Pope Francis Visits Auschwitz Death Camp, Meets Survivors

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Pope Francis walks through the gate of the former Nazi German death camp of Auschwitz in Oswiecim, Poland, Friday, July 29, 2016.
Pope Francis walks through the gate of the former Nazi German death camp of Auschwitz in Oswiecim, Poland, Friday, July 29, 2016.Credit: Gregorio Borgia, AP

Pope Francis paid a somber visit to the Nazi German death camp of Auschwitz-Birkenau Friday, becoming the third consecutive pontiff to make the pilgrimage to the place where Adolf Hitler's forces killed more than 1 million people, most of them Jews.

Francis entered the camp on foot, walking slowly beneath the notorious gate at Auschwitz bearing the cynical words "Arbeit Macht Frei."

He prayed silently for more than 15 minutes before meeting with several survivors of the camp, greeting them one by one, shaking their hands and kissing them on the cheeks. He then carried a large white candle and placed it at the Death Wall, where prisoners were executed.

At the dark underground prison cell that once housed St. Maximilian Kolbe, a Polish Catholic friar who sacrificed his own life during the war to save the life of another man, Francis prayed again.

A few shafts from a tiny window were the only light cast on the white figure of the pope, who knelt for many minutes before he crossed himself and rose to his feet.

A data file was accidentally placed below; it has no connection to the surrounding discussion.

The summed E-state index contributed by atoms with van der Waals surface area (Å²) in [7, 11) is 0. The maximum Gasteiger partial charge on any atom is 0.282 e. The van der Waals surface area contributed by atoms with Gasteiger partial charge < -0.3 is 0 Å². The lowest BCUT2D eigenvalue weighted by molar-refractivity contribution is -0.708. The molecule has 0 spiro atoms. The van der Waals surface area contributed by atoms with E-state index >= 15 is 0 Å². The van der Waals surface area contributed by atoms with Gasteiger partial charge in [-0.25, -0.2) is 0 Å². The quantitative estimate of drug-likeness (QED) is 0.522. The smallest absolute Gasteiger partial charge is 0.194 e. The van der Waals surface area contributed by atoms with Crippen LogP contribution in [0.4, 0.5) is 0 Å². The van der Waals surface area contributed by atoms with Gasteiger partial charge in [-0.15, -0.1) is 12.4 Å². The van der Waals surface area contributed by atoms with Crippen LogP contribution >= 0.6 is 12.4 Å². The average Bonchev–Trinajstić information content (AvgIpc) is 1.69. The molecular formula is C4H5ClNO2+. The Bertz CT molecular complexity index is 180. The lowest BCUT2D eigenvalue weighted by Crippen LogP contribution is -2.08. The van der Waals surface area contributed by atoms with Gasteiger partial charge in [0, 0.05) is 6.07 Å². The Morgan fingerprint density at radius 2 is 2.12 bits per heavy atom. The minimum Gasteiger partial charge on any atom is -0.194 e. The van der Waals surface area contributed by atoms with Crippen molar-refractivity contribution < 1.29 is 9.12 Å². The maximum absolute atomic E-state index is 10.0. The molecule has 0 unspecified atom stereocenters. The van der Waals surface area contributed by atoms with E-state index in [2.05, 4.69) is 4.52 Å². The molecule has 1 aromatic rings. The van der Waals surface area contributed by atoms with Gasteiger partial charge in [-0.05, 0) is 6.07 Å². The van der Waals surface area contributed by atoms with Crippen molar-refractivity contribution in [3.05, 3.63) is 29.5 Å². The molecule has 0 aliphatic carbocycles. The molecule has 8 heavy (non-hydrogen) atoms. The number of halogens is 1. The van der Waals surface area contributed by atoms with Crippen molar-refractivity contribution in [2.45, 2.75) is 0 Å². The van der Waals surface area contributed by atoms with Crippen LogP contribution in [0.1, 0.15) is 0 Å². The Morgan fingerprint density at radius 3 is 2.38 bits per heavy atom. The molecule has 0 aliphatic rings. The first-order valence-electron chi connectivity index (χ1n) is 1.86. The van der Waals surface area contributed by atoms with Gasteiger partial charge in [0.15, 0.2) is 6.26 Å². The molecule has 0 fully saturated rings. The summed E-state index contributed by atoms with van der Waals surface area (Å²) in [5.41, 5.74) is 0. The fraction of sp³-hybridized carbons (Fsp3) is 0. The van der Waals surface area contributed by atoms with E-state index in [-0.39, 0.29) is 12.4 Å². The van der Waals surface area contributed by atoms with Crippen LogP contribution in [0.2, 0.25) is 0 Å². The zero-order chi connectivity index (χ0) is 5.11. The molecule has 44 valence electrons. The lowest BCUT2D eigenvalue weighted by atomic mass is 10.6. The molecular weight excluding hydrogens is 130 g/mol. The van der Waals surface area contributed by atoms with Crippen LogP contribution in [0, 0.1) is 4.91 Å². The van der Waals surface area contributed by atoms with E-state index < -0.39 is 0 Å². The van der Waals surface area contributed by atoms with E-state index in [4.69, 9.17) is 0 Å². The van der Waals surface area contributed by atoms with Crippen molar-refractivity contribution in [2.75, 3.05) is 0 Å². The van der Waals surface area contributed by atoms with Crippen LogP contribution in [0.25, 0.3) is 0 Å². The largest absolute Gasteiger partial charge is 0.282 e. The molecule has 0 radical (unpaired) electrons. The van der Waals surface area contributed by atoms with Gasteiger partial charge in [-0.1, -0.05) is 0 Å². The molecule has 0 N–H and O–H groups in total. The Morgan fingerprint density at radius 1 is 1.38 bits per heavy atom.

As an Argentine he is the first pope to visit Auschwitz who did not himself live himself through the brutality of World War II on Europe's soil. Both of his predecessors had a personal historical connection to the site, with the first, John Paul II, coming from Poland and himself a witness to the unspeakable suffering inflicted on his nation during the German occupation. His visit in 1979 made history and was part of the Vatican's historical efforts at reconciliation with Jews.

Pope Benedict XVI, who visited in 2006, was a German who served in the Hitler Youth for a time as a teenager.

As a pope hailing from afar, Francis's visit helps to underline the universal importance of a site that in recent years has drawn ever more visitors from around the world.

Francis' visit is also different in its private character, with no speeches planned. It marks a difference from the visit by Benedict, who spoke in Italian  avoiding his native German language  in a speech he which he questioned why God was silent at the slaughter of so many.

Vatican and Polish church officials had explained that Francis wanted to express his sorrow in silence at the site, mourning the victims in quiet prayer and meditation.

It is Francis' third day of a five-day visit to Poland that includes meetings with young pilgrims taking part in World Youth Day, a global youth celebration.

Friday is devoted to the theme of suffering. Later in the day Francis will visit a children's hospital in Krakow and take part in a Way of the Cross with the young people.

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